Thursday, October 29, 2009
Saturday night was yet another clusterfuck of shows in the city that reads, but those who chose Soft Fest were not disappointed. Of the handful of acts I was able to catch, Avocado Happy Hour, were just another exemplary showcase of Baltimore's more quiet tunes. The duo began their set playing a pair of large xylophones in the back of the space, setting the tone for their dynamic ambient pop sound.
A full range of hypnotizing electronic and organic keys painted the background of their pieces. Amanda's voice chimed in and mesmerized, creating mystery with simple melodic notes. A very peaceful and fulfilling set, and not the only of the night.
Dustin Wong's LP Seasons exemplifies what can be accomplished with multiple layers of guitar. Pulling this off on an album that spanned years of home sessions is one thing, but creating a live show based off these ideas is entirely different.
Armed with an arsenal of pedals and an electric guitar, Dustin Wong coated sheet upon sheet of looping melodies, all seamlessly interwoven with one another. This was an incredibly beautiful set, as Dustin dropped the jaws of onlookers within the entire space.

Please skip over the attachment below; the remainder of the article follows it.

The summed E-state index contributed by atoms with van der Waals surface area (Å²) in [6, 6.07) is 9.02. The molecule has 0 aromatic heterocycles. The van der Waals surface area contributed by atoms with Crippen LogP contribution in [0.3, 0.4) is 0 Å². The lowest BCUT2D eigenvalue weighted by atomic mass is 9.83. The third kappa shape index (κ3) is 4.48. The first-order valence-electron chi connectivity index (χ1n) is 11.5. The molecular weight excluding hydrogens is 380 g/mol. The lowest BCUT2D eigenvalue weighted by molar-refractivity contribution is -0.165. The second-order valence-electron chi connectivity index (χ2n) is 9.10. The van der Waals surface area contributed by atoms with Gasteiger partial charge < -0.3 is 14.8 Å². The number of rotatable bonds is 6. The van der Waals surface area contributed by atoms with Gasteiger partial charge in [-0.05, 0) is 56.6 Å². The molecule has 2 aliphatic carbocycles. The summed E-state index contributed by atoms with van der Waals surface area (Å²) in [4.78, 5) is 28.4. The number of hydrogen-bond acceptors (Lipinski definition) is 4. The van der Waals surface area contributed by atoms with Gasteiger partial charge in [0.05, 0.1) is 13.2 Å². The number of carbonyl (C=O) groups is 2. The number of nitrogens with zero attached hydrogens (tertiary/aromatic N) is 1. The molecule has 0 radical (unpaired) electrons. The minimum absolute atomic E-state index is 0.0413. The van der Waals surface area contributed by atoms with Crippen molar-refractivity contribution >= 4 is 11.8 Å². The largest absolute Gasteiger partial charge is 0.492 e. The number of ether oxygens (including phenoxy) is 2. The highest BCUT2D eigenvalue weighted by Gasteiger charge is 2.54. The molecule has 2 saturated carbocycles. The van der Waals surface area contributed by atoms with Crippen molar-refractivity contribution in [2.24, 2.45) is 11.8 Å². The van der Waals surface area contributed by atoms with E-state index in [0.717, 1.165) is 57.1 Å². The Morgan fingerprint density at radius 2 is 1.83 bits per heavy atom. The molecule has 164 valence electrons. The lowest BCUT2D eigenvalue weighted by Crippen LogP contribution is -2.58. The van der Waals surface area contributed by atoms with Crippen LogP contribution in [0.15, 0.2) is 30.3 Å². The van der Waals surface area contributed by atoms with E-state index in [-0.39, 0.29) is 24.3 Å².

Bethany Dinsick played Sunday night, a folk singer with a stunningly luminous voice. The obvious comparison might be Joanna Newsom, but Bethany's voice is far less erratic and alien-like (in a good way). She painted pictures of tornadoes attacking hospitals and trees that can heal wrong with the aid of a bottle, and did so pretty freaking elegantly.
The use of hushed and hypnotic background noise tied things together, particularly with the application of a baby's white noise machine. I picked up copy of Bottle Tree from Miss Dinsick, an album that I look forward to indulging in quite a bit more. She described it to me as "meditational R&B", and I look forward to featuring more of Bethany Dinsick here in the near future.
Photos by Valerie